Memoirs, in recent years, have become bestsellers and notable films. Not only do we want to know where we come from, we take a voyeuristic pleasure in peeking at someone else’s life — the more bizarre, the better.  Memoir writing, either for publication or not is a definite trend and for good reason.  Chronicling our histories for the ages provides a glimpse of what life was like at our moment in time.

As Della’s research revealed, my family history on my mother’s side went back centuries in the ‘new world’ with the settling of Pennsylvania. There was one Edward Marshall, who made the first walking purchase in what was at the time colonies belonging to England. But, that’s not the interesting part. It appears Marshall and two of Penn’s sons cheated the native Lenape, who, in turn, took revenge by burning Marshall’s farm and murdering his pregnant wife. So, how did I get here? My ancestor slid into the cold waters of the Delaware River with an arrow in her shoulder where the frigid waters stemmed the bleeding. She lived to tell the story and produce children of her own.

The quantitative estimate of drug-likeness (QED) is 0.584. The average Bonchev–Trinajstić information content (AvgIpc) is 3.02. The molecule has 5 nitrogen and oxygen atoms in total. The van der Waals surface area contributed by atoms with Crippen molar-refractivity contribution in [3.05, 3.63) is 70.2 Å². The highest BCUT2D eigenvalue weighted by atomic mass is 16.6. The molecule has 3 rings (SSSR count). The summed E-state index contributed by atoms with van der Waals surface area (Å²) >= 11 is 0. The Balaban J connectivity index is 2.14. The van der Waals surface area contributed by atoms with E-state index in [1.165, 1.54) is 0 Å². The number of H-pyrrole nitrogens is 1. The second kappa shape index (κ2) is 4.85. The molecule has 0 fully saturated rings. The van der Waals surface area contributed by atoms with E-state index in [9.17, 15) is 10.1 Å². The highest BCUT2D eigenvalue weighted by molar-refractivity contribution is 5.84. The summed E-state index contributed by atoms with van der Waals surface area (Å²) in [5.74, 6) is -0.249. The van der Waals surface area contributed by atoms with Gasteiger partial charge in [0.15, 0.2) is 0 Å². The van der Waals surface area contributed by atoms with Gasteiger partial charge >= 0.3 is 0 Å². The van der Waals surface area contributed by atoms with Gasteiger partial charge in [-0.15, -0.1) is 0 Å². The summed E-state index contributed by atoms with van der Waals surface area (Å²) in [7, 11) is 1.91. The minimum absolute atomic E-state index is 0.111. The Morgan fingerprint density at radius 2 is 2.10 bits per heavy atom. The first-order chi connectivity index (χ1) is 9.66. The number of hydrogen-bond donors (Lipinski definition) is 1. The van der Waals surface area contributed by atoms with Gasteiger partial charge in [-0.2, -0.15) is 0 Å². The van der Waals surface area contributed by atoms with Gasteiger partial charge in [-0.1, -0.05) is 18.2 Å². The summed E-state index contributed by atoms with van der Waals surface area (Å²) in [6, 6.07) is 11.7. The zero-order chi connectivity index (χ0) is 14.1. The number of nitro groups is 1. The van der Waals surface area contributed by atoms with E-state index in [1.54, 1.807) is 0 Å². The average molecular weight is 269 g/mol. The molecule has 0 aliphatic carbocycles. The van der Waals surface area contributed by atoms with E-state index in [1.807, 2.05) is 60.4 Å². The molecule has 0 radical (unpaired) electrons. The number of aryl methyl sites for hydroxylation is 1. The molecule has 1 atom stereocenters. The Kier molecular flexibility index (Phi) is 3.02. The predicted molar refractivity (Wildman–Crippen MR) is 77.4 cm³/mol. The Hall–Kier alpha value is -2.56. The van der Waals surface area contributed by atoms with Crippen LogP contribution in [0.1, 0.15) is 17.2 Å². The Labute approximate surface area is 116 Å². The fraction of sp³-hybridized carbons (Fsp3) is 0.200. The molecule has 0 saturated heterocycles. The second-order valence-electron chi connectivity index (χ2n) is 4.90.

Even if you see your life story as typical or normal or ordinary, write it down. We all have a few interesting anecdotes. Leave a snapshot of you in your words for your descendants. What you did, why you did it, how you did it, in your words, is more important than any thing or money you leave them. Your memories may be your greatest legacy for generations to come.

 

 

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5 comments on “The Stories We Tell